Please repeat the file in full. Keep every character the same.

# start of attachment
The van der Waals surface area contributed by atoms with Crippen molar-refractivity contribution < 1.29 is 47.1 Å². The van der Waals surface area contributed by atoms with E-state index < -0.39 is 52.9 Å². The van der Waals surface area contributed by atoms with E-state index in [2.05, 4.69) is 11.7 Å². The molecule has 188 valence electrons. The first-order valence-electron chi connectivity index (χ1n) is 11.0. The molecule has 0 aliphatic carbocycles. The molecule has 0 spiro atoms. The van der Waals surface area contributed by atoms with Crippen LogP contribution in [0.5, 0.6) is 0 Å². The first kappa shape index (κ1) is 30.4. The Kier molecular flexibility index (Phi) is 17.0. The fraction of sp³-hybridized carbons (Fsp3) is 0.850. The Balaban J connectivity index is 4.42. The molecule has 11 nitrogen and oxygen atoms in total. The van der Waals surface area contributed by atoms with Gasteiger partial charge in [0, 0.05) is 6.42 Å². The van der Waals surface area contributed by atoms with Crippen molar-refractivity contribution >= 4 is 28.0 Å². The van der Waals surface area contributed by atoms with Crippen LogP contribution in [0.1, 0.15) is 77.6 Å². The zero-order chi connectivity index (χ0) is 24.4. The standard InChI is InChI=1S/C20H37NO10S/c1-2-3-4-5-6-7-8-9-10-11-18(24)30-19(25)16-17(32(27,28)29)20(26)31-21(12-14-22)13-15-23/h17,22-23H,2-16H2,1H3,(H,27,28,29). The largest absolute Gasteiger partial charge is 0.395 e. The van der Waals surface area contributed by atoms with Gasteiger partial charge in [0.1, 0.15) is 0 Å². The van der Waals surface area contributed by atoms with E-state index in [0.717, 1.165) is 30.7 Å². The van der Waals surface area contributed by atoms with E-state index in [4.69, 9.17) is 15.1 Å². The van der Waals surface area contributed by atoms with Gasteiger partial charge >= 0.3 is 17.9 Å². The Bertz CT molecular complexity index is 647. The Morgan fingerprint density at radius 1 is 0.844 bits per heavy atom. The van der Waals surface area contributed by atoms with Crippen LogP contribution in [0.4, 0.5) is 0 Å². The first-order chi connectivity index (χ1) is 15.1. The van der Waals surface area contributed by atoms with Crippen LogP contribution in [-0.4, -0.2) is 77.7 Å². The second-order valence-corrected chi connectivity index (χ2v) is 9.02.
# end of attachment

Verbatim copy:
The van der Waals surface area contributed by atoms with Crippen molar-refractivity contribution < 1.29 is 47.1 Å². The van der Waals surface area contributed by atoms with E-state index < -0.39 is 52.9 Å². The van der Waals surface area contributed by atoms with E-state index in [2.05, 4.69) is 11.7 Å². The molecule has 188 valence electrons. The first-order valence-electron chi connectivity index (χ1n) is 11.0. The molecule has 0 aliphatic carbocycles. The molecule has 0 spiro atoms. The van der Waals surface area contributed by atoms with Crippen LogP contribution in [0.5, 0.6) is 0 Å². The first kappa shape index (κ1) is 30.4. The Kier molecular flexibility index (Phi) is 17.0. The fraction of sp³-hybridized carbons (Fsp3) is 0.850. The Balaban J connectivity index is 4.42. The molecule has 11 nitrogen and oxygen atoms in total. The van der Waals surface area contributed by atoms with Gasteiger partial charge in [0, 0.05) is 6.42 Å². The van der Waals surface area contributed by atoms with Crippen molar-refractivity contribution >= 4 is 28.0 Å². The van der Waals surface area contributed by atoms with Crippen LogP contribution in [0.1, 0.15) is 77.6 Å². The zero-order chi connectivity index (χ0) is 24.4. The standard InChI is InChI=1S/C20H37NO10S/c1-2-3-4-5-6-7-8-9-10-11-18(24)30-19(25)16-17(32(27,28)29)20(26)31-21(12-14-22)13-15-23/h17,22-23H,2-16H2,1H3,(H,27,28,29). The largest absolute Gasteiger partial charge is 0.395 e. The van der Waals surface area contributed by atoms with Gasteiger partial charge in [0.1, 0.15) is 0 Å². The van der Waals surface area contributed by atoms with E-state index in [0.717, 1.165) is 30.7 Å². The van der Waals surface area contributed by atoms with E-state index in [4.69, 9.17) is 15.1 Å². The van der Waals surface area contributed by atoms with Gasteiger partial charge >= 0.3 is 17.9 Å². The Bertz CT molecular complexity index is 647. The Morgan fingerprint density at radius 1 is 0.844 bits per heavy atom. The van der Waals surface area contributed by atoms with Crippen LogP contribution in [0.4, 0.5) is 0 Å². The first-order chi connectivity index (χ1) is 15.1. The van der Waals surface area contributed by atoms with Crippen LogP contribution in [-0.4, -0.2) is 77.7 Å². The second-order valence-corrected chi connectivity index (χ2v) is 9.02.